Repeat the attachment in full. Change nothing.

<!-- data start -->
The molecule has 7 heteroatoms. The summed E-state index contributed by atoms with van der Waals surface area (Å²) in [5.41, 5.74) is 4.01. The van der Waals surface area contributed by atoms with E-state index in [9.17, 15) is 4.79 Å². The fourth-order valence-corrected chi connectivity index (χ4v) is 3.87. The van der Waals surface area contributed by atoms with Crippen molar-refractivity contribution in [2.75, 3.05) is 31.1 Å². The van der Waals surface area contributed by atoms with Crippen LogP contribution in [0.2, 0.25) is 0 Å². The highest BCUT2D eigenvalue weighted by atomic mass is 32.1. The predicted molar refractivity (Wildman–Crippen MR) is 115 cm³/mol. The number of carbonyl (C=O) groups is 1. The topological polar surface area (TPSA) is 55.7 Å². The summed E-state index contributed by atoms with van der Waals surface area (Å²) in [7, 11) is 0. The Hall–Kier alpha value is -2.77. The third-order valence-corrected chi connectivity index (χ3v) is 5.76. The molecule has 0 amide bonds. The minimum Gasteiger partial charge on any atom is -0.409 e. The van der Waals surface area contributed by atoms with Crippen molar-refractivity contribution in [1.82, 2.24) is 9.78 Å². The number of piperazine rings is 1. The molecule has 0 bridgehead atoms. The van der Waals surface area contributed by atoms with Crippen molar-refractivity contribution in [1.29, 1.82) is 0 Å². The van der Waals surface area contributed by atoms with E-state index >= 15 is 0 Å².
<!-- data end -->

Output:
The molecule has 7 heteroatoms. The summed E-state index contributed by atoms with van der Waals surface area (Å²) in [5.41, 5.74) is 4.01. The van der Waals surface area contributed by atoms with E-state index in [9.17, 15) is 4.79 Å². The fourth-order valence-corrected chi connectivity index (χ4v) is 3.87. The van der Waals surface area contributed by atoms with Crippen molar-refractivity contribution in [2.75, 3.05) is 31.1 Å². The van der Waals surface area contributed by atoms with Crippen LogP contribution in [0.2, 0.25) is 0 Å². The highest BCUT2D eigenvalue weighted by atomic mass is 32.1. The predicted molar refractivity (Wildman–Crippen MR) is 115 cm³/mol. The number of carbonyl (C=O) groups is 1. The topological polar surface area (TPSA) is 55.7 Å². The summed E-state index contributed by atoms with van der Waals surface area (Å²) in [7, 11) is 0. The Hall–Kier alpha value is -2.77. The third-order valence-corrected chi connectivity index (χ3v) is 5.76. The molecule has 0 amide bonds. The minimum Gasteiger partial charge on any atom is -0.409 e. The van der Waals surface area contributed by atoms with Crippen molar-refractivity contribution in [1.82, 2.24) is 9.78 Å². The number of piperazine rings is 1. The molecule has 0 bridgehead atoms. The van der Waals surface area contributed by atoms with Crippen molar-refractivity contribution in [1.29, 1.82) is 0 Å². The van der Waals surface area contributed by atoms with E-state index >= 15 is 0 Å².